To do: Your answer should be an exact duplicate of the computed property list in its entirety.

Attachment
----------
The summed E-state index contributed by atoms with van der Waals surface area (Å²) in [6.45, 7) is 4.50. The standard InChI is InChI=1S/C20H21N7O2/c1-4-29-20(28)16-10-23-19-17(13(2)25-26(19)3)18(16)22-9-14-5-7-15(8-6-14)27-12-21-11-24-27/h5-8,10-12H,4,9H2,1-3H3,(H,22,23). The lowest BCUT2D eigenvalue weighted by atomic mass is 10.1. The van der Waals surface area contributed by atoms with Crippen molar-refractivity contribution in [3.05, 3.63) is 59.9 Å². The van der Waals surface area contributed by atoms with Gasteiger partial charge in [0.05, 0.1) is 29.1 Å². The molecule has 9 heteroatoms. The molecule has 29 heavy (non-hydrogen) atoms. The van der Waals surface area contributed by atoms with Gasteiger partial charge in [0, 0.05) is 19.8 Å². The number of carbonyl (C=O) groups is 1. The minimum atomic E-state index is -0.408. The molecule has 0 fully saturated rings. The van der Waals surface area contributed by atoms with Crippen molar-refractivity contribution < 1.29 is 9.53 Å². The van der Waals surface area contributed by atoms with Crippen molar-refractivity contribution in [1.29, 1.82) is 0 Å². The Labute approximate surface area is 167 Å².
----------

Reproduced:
The summed E-state index contributed by atoms with van der Waals surface area (Å²) in [6.45, 7) is 4.50. The standard InChI is InChI=1S/C20H21N7O2/c1-4-29-20(28)16-10-23-19-17(13(2)25-26(19)3)18(16)22-9-14-5-7-15(8-6-14)27-12-21-11-24-27/h5-8,10-12H,4,9H2,1-3H3,(H,22,23). The lowest BCUT2D eigenvalue weighted by atomic mass is 10.1. The van der Waals surface area contributed by atoms with Crippen molar-refractivity contribution in [3.05, 3.63) is 59.9 Å². The van der Waals surface area contributed by atoms with Gasteiger partial charge in [0.05, 0.1) is 29.1 Å². The molecule has 9 heteroatoms. The molecule has 29 heavy (non-hydrogen) atoms. The van der Waals surface area contributed by atoms with Gasteiger partial charge in [0, 0.05) is 19.8 Å². The number of carbonyl (C=O) groups is 1. The minimum atomic E-state index is -0.408. The molecule has 0 fully saturated rings. The van der Waals surface area contributed by atoms with Crippen molar-refractivity contribution < 1.29 is 9.53 Å². The van der Waals surface area contributed by atoms with Crippen molar-refractivity contribution in [1.29, 1.82) is 0 Å². The Labute approximate surface area is 167 Å².